Enhanced Sandbox Seeding is an intuitive and powerful sandbox seeding solution for organizations that develop on the Salesforce platform. It enables developers and admins to effortlessly define, finetune, and automate the replication of precise subsets of data schemes from production environments or other sandboxes, then quickly seed them to Developer, Developer Pro, or Partial Sandboxes with identical metadata.

Here’s how Enhanced Sandbox Seeding solves all five of these challenges.

1) Data Relationship Integrity
Simply select one or more root objects and the system instantly displays options for adding related parent or children objects. Any number of relationships can be included up or down the hierarchy, and those relationships remain intact once seeded.


2) Data Relevancy
Real-time counters keep track of the number of records included for each object type selected, and filters provide options to further refine the ideal data set and size. At any point, a single click produces a report to show a sample of records defined by the custom parameters.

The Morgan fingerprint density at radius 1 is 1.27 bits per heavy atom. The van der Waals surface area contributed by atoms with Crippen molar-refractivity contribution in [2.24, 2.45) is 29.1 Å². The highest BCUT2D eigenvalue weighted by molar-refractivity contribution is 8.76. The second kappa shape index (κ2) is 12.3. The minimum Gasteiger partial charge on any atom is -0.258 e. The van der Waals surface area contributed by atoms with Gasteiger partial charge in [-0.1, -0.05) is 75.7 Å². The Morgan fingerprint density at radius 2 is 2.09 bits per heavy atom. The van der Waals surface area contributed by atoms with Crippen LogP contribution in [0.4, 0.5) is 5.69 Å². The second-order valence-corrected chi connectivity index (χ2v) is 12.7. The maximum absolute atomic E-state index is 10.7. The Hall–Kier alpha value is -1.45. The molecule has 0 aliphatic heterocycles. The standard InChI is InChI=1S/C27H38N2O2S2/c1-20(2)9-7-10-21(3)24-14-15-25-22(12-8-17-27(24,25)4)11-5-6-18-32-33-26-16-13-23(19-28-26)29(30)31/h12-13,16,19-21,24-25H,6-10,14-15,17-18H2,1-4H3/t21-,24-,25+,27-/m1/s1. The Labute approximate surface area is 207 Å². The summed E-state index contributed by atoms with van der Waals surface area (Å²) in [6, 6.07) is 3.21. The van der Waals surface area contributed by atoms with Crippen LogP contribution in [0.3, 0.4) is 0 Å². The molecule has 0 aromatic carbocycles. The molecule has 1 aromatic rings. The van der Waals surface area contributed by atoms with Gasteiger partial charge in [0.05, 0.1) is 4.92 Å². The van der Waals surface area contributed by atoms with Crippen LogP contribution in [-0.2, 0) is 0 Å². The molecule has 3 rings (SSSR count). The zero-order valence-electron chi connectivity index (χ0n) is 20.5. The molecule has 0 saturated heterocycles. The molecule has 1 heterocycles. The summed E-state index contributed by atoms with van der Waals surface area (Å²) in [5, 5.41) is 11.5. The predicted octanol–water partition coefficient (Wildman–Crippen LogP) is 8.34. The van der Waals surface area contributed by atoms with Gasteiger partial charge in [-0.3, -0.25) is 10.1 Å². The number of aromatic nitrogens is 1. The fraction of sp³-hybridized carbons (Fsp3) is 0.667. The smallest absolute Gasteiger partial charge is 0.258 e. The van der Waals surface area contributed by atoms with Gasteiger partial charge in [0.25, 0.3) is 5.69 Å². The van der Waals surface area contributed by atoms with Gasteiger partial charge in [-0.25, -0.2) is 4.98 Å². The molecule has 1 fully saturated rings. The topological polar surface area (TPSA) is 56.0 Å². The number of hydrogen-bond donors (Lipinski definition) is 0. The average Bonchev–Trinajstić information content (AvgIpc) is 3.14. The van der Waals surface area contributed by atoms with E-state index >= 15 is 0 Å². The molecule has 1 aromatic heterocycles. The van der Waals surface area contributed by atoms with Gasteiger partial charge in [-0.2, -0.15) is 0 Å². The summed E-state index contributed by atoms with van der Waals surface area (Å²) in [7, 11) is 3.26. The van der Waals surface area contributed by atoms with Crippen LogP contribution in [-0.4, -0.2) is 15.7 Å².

3) Data Freshness
With templates, you can create and save reusable rules to specify the precise data to be included in each seeding project. Templates can be used to seed sandboxes over and over. If adjustments need to be made, records can be easily added to update the sandbox with an incremental update.


4) Data Confidentiality
Data can also be anonymized. Custom templates can be applied to mask sensitive information before it is seeded to its destination.


5) Data Consistency
Compare a production backup to a sandbox backup before deployment to avoid failures by identifying if new validation rules or workflows have been added to production. Salesforce automations can also be disabled as needed.